But I like her character as the overbearing TV host. I don't think it was any accident she bears some resemblance to Jean Hagen's Lina Lamont in Singing In The Rain as Comden and Green wrote that screenplay also. Hard to believe there were really shows like Madeline's back in the day.

It's Always Fair Weather, another quality product from the Arthur Freed unit at MGM. You can never go wrong there.

Reviewed by mmallon4 7 / 10

Stormy Weather Ahead

It's Always Fair Weather will go down in history as the film musical which "could have been". Had it been made a few years earlier it could have been in the same leagues as Singin' In the Rain and On the Town but several shortcomings, some determined by the period the film was made prevent it from being so. Even the studio had that little faith in it they dumped it as a second feature alongside Bad Day At Black Rock.

It's Always Fair Weather differs from other musicals of its time in its sombre tone with the tale of three war buddies who are reunited ten years later to find out they can't stand each other upon discovering one is a hick, a snob and a goon. This is juxtaposed to a world of beautiful, bright colours and welcome artificiality with urban sets to die for. It's Always Fair Weather was originally conceived as a sequel to On the Town, reuniting Gene Kelly with co-stars Frank Sinatra and Jules Munshin. However, by 1955, Munshin no longer had box office credibility while Sinatra was too big a star that the studio was unwilling to work with him. In their place, we get Dan Dailey and Michael Kidd, both of whom get the job done but lack the same electric chemistry Kelly's On the Town co-stars possessed. Frank Sinatra in particular I find is sorely missed as I loved his three-picture partnership with Kelly in which they made an excellent comedic duo. None the less the roaster does get a big boost with the casting of the great Cyd Charisse, whom like Ann Miller in On the Town, plays a glamorous woman with contradictory personality and an encyclopedic knowledge of well, pretty much any topic.

However, I find It's Always Fair Weather's biggest drawback are the sections of the film which are uneventful and doesn't have the lightning-fast pace of On The Town or Singin' In The Rain. The film could definitely benefit from the trimming or removal of whole scenes; there is a faster-paced, snappier film in here. The film does help make up for this though in its musical numbers. It's Always Fair Weather does showcase some of the best moments of any MGM musical with the soundtrack being one of the best in the MGM catalogue. The musical numbers and compositions are fantastic and all written for the film itself by the great Betty Comden and Adolph Green, while the majority of MGM musicals took their songs from their back catalogue as well as other stage musicals.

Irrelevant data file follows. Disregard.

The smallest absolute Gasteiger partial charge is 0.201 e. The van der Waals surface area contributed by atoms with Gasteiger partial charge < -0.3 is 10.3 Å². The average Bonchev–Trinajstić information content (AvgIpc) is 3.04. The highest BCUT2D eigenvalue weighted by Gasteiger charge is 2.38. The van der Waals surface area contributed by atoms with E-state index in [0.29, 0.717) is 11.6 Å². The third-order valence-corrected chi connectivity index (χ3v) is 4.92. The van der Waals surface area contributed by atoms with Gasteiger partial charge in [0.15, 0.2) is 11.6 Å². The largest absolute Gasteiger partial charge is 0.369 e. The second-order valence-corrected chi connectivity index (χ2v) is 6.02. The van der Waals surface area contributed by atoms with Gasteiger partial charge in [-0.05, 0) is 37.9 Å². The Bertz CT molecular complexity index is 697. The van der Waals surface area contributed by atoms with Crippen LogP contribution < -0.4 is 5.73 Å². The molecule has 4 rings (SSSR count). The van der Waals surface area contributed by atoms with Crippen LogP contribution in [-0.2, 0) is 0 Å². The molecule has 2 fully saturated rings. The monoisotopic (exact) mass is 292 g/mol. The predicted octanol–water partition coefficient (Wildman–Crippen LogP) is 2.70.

The five-minute Gershwin like dance number "The Binge" showcases the then-new cinemascope format by having three dancers occupy their own third of the screen as they dance and create percussion with trash can lids on their feet as they work together in great physical tandem of drunken joy. Once Upon a Time, on the other hand, is a heart aching number if there was one as the three men sing about their broken dreams while Music is Better Than Words couldn't be more enchanting if you asked for it. The centrepiece of the film, however, is Gene Kelly's number 'I Like Myself', featuring him tap dancing on roller skates, no trickery! Like Singin' In the Rain, the number is an encapsulation of pure happiness (just look at the faces of the onlooking extras). This is of my favourite musical numbers of all time and is an unbelievable display of talent if I ever saw it. The film's only crime in the song and dance department is the lack of a dance number between Gene Kelly and Cyd Charisse, despite one actually being filmed.

I feel widescreen technology came too late the MGM musicals which could have used it to great advantage but by 1955 musicals had already lost most of their economic viability due to the rise of television. It's Always Fair Weather is Hollywood coming to terms with the existence of its rival television but relishes the opportunity to satirize the format as superficial and ridden with advertising.